This post by Tara Donnelly originally appeared on partner site Whistleout.com.
Wireless networks are all about persuading you to upgrade, update and be the first to scoop up the latest gadgets. But unless you’re a serious tech junkie with attention deficit disorder, jumping to a new phone with every new product cycle is silly, expensive and unnecessary.
There’s a better way. Major carriers and smaller companies renting space on their networks – known as Mobile Virtual Network Operators, or MVNOs – offer deals for customers who have a phone and want to avoid contracts. Result? Big savings.
So if you’re looking to slash your phone bills, MVNOs are your best bet. You may not always get the bells and whistles that Sprint, Verizon, AT&T and T-Mobile offer, but you’ll make up for it with money in your pocket.
Here’s a full list of deals if you want to Bring Your Own phone.
Before you switch, know your phone
Not all phones can be used on all networks because U.S. carriers don’t all use the same technology.
Cellphone companies use two types of networks — CDMA and GSM. Of the biggest U.S. carriers, AT&T and T-Mobile run on GSM networks, while Sprint and Verizon Wireless use CDMA.
GSM-compatible phones use a SIM card: a small removable card that stores the data necessary to identify a subscriber on a wireless network. You can remove your SIM from your current phone and insert it into another compatible device, provided it’s either with the same carrier or you’ve unlocked it from its original network.
Phones running on CDMA networks can be unlocked from a network, but they need to be reprogrammed to work with a different carrier because CDMA networks use electronic serial numbers to identify subscribers.
So if you have a phone that’s out of contract or purchased outright, you’ll need to check if it’s compatible with your intended wireless operator before signing up.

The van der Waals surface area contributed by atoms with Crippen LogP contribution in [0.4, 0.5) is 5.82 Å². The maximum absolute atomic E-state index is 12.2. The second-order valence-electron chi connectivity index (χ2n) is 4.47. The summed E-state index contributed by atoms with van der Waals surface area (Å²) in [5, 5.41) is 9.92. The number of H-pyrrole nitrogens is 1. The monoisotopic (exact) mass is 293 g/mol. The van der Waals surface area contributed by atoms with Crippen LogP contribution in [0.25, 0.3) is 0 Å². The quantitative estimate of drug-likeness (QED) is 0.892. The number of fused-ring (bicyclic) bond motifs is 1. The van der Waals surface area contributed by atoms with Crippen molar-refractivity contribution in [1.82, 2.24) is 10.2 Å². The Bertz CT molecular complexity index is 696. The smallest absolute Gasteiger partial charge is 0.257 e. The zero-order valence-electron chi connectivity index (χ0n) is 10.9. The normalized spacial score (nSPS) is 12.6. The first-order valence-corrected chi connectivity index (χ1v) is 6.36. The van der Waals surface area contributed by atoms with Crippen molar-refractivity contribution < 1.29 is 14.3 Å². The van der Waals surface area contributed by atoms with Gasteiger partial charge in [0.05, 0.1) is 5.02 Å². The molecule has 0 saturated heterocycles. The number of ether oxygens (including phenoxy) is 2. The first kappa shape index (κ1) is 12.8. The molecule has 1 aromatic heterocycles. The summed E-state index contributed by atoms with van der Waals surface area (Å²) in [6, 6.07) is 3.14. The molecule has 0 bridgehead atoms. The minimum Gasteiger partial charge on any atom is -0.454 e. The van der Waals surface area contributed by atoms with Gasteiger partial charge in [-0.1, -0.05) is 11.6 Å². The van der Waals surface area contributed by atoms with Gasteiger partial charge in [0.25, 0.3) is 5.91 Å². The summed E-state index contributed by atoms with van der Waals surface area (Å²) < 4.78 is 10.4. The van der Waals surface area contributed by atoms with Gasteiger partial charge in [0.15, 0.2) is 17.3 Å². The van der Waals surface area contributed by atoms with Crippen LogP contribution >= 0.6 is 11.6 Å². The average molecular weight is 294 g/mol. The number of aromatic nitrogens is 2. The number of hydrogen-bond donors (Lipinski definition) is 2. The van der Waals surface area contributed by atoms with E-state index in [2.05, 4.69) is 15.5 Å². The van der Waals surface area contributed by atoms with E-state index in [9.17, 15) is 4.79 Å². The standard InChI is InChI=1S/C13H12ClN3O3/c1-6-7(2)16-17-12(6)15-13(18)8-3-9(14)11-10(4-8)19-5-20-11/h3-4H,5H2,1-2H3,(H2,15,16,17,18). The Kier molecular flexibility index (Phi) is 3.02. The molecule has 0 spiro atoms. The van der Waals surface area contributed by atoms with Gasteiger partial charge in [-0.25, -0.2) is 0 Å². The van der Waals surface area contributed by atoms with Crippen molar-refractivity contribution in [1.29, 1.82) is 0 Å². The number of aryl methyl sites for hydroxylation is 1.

Next: Options for taking your existing phone to a new carrier
Network: GSM (T-Mobile) AND Sprint
Prices: From $15 per month for calls, texts and data
Unlike other MVNOs, Ting doesn’t require customers to lock in a specified amount of voice, text and data use with an inflexible monthly plan.
Pricing is divided into blocks of minutes, messages and megabytes, and each month customers are billed for each bucket of their phone use.
For example, if you’re not big on talking, but love texting and browsing the Web, you may only make 100 minutes of calls in a month, but send 2,000 texts and use 2GB of data. Instead of wasting money for minutes you’ll never use in order to get bigger allotments of text and data, with Ting you’ll pay $3 for your voice calls, $8 for the texts and $29 for your 2GB of data. Along with a $6 monthly service fee for your device, you’ll pay a total of $46 for that month’s usage.
The average user can expect to pay around $39 each month for Ting service: a $6 service charge for one smartphone, $9 for 101 – 500 minutes of voice, $5 for 1,001 – 2,000 texts and $19 for between 501MB and 1GB of data.
Ting allows customers to bring their own device or purchase from a selection of devices on its website. However, your phone will need to be a Sprint device to be compatible. Blackberry devices are ineligible, but the iPhone 5, 5s and 5c are all available.
Prices: From $49.99 per month
ROK Mobile combines low-cost unlimited cellphone service with unlimited streaming music and radio for $50 per month. While the company only offers a single monthly plan so far, it does include unlimited talk, text and unlimited data, 5GB of which is at high speed.
In addition to your cell plan, you’ll also receive access to ROK Music, a digital music service with more than 20 million streaming songs. Customers can search for songs and artists, or use the included Pulse personal radio filter to discover new music. The filter allows users to select songs based on their current mood or status and according to era or popularity.
ROK Mobile uses Sprint’s LTE network as well as more than 20 million Wi-Fi hotspots nationwide to cover customers, and all hotspots are free to use if you have a ROK Mobile plan. Customers can bring their own Sprint device to the service, and ROK is also compatible with many network-unlocked GSM devices from other carriers.
There are a few cons – ROK Mobile currently doesn’t offer international service, although it plans to in the future. The company may also throttle the top 5 percent of data users during congested periods. However, the good news is that customers can sign up for a free 14-day trial of the ROK Music App before committing to the full ROK Mobile cell service.